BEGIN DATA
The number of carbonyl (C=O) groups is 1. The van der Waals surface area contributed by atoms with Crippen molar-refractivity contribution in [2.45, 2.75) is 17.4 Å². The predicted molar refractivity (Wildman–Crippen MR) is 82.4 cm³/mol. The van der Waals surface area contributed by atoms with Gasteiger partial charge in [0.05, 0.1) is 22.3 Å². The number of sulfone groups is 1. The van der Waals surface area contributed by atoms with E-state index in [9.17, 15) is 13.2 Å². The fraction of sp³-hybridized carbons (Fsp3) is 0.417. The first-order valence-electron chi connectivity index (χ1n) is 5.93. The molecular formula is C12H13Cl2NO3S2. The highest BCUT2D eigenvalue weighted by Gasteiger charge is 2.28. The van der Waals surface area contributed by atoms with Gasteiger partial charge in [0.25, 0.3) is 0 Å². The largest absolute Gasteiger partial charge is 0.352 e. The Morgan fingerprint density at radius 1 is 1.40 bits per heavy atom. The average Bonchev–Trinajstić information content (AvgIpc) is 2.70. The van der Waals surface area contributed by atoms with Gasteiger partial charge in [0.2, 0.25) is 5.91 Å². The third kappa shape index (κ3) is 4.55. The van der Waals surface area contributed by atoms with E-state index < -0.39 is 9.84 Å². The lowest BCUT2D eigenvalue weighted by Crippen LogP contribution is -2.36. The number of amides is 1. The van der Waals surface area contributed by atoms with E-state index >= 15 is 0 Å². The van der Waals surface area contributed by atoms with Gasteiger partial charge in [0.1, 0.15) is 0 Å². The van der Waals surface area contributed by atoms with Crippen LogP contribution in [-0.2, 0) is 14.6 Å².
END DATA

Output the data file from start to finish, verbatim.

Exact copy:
The number of carbonyl (C=O) groups is 1. The van der Waals surface area contributed by atoms with Crippen molar-refractivity contribution in [2.45, 2.75) is 17.4 Å². The predicted molar refractivity (Wildman–Crippen MR) is 82.4 cm³/mol. The van der Waals surface area contributed by atoms with Gasteiger partial charge in [0.05, 0.1) is 22.3 Å². The number of sulfone groups is 1. The van der Waals surface area contributed by atoms with E-state index in [9.17, 15) is 13.2 Å². The fraction of sp³-hybridized carbons (Fsp3) is 0.417. The first-order valence-electron chi connectivity index (χ1n) is 5.93. The molecular formula is C12H13Cl2NO3S2. The highest BCUT2D eigenvalue weighted by Gasteiger charge is 2.28. The van der Waals surface area contributed by atoms with Gasteiger partial charge in [0.25, 0.3) is 0 Å². The largest absolute Gasteiger partial charge is 0.352 e. The Morgan fingerprint density at radius 1 is 1.40 bits per heavy atom. The average Bonchev–Trinajstić information content (AvgIpc) is 2.70. The van der Waals surface area contributed by atoms with Gasteiger partial charge in [0.2, 0.25) is 5.91 Å². The third kappa shape index (κ3) is 4.55. The van der Waals surface area contributed by atoms with E-state index < -0.39 is 9.84 Å². The lowest BCUT2D eigenvalue weighted by Crippen LogP contribution is -2.36. The number of amides is 1. The van der Waals surface area contributed by atoms with E-state index >= 15 is 0 Å². The van der Waals surface area contributed by atoms with Gasteiger partial charge in [0.1, 0.15) is 0 Å². The van der Waals surface area contributed by atoms with Crippen LogP contribution in [-0.2, 0) is 14.6 Å².